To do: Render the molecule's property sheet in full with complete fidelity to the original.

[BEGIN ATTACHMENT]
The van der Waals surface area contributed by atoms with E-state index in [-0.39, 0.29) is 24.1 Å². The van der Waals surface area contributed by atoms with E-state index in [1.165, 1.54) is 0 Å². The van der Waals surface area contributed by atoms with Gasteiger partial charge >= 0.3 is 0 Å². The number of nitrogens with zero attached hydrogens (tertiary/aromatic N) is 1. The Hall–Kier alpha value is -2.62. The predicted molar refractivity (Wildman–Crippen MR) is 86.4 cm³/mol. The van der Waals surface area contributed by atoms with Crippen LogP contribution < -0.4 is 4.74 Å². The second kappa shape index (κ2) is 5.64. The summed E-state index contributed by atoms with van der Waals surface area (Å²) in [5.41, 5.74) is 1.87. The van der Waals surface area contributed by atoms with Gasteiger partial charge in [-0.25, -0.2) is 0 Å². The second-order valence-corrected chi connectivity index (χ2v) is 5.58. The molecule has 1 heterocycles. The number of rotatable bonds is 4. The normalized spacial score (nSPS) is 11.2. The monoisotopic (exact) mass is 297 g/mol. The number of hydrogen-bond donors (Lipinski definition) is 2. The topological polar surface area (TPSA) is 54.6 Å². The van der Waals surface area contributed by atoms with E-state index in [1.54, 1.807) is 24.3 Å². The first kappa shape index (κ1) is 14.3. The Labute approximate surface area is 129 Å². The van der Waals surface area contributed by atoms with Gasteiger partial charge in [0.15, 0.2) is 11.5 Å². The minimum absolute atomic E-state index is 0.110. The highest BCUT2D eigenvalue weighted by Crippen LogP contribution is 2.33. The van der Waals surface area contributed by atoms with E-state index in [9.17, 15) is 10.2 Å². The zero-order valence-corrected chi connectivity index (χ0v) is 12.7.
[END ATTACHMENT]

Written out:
The van der Waals surface area contributed by atoms with E-state index in [-0.39, 0.29) is 24.1 Å². The van der Waals surface area contributed by atoms with E-state index in [1.165, 1.54) is 0 Å². The van der Waals surface area contributed by atoms with Gasteiger partial charge >= 0.3 is 0 Å². The number of nitrogens with zero attached hydrogens (tertiary/aromatic N) is 1. The Hall–Kier alpha value is -2.62. The predicted molar refractivity (Wildman–Crippen MR) is 86.4 cm³/mol. The van der Waals surface area contributed by atoms with Crippen LogP contribution < -0.4 is 4.74 Å². The second kappa shape index (κ2) is 5.64. The summed E-state index contributed by atoms with van der Waals surface area (Å²) in [5.41, 5.74) is 1.87. The van der Waals surface area contributed by atoms with Gasteiger partial charge in [-0.25, -0.2) is 0 Å². The second-order valence-corrected chi connectivity index (χ2v) is 5.58. The molecule has 1 heterocycles. The number of rotatable bonds is 4. The normalized spacial score (nSPS) is 11.2. The monoisotopic (exact) mass is 297 g/mol. The number of hydrogen-bond donors (Lipinski definition) is 2. The topological polar surface area (TPSA) is 54.6 Å². The van der Waals surface area contributed by atoms with E-state index in [1.54, 1.807) is 24.3 Å². The first kappa shape index (κ1) is 14.3. The Labute approximate surface area is 129 Å². The van der Waals surface area contributed by atoms with Gasteiger partial charge in [0.15, 0.2) is 11.5 Å². The minimum absolute atomic E-state index is 0.110. The highest BCUT2D eigenvalue weighted by Crippen LogP contribution is 2.33. The van der Waals surface area contributed by atoms with E-state index in [9.17, 15) is 10.2 Å². The zero-order valence-corrected chi connectivity index (χ0v) is 12.7.